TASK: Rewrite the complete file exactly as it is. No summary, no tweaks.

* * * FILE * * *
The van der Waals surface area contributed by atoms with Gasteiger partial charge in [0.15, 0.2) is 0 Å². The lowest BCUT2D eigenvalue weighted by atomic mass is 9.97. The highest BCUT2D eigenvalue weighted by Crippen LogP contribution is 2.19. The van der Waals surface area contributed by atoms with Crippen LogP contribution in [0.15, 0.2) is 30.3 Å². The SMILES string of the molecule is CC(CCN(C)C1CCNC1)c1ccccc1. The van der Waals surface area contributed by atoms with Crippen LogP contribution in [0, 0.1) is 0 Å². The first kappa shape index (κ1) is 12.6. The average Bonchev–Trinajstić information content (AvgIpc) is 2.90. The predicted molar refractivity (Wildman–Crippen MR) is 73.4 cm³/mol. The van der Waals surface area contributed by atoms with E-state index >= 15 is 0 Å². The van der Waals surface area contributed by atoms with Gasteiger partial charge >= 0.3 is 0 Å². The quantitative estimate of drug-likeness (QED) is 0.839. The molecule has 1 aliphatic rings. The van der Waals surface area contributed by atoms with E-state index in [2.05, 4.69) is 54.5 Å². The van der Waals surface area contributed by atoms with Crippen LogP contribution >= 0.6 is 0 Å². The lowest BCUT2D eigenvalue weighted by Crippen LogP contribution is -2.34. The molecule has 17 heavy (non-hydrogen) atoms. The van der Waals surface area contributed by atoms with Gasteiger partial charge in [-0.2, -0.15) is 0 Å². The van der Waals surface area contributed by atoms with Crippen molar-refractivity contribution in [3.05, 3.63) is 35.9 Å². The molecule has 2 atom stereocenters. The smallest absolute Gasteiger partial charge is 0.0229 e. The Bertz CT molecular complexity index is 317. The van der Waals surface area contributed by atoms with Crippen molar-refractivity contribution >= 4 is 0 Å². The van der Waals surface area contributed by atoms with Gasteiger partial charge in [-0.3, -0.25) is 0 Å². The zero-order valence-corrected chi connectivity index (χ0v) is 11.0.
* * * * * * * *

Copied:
The van der Waals surface area contributed by atoms with Gasteiger partial charge in [0.15, 0.2) is 0 Å². The lowest BCUT2D eigenvalue weighted by atomic mass is 9.97. The highest BCUT2D eigenvalue weighted by Crippen LogP contribution is 2.19. The van der Waals surface area contributed by atoms with Crippen LogP contribution in [0.15, 0.2) is 30.3 Å². The SMILES string of the molecule is CC(CCN(C)C1CCNC1)c1ccccc1. The van der Waals surface area contributed by atoms with Crippen LogP contribution in [0, 0.1) is 0 Å². The first kappa shape index (κ1) is 12.6. The average Bonchev–Trinajstić information content (AvgIpc) is 2.90. The predicted molar refractivity (Wildman–Crippen MR) is 73.4 cm³/mol. The van der Waals surface area contributed by atoms with E-state index >= 15 is 0 Å². The van der Waals surface area contributed by atoms with Gasteiger partial charge >= 0.3 is 0 Å². The quantitative estimate of drug-likeness (QED) is 0.839. The molecule has 1 aliphatic rings. The van der Waals surface area contributed by atoms with E-state index in [2.05, 4.69) is 54.5 Å². The van der Waals surface area contributed by atoms with Crippen LogP contribution >= 0.6 is 0 Å². The lowest BCUT2D eigenvalue weighted by Crippen LogP contribution is -2.34. The molecule has 17 heavy (non-hydrogen) atoms. The van der Waals surface area contributed by atoms with Gasteiger partial charge in [-0.2, -0.15) is 0 Å². The van der Waals surface area contributed by atoms with Crippen molar-refractivity contribution in [3.05, 3.63) is 35.9 Å². The molecule has 2 atom stereocenters. The smallest absolute Gasteiger partial charge is 0.0229 e. The Bertz CT molecular complexity index is 317. The van der Waals surface area contributed by atoms with Crippen molar-refractivity contribution >= 4 is 0 Å². The van der Waals surface area contributed by atoms with Gasteiger partial charge in [-0.3, -0.25) is 0 Å². The zero-order valence-corrected chi connectivity index (χ0v) is 11.0.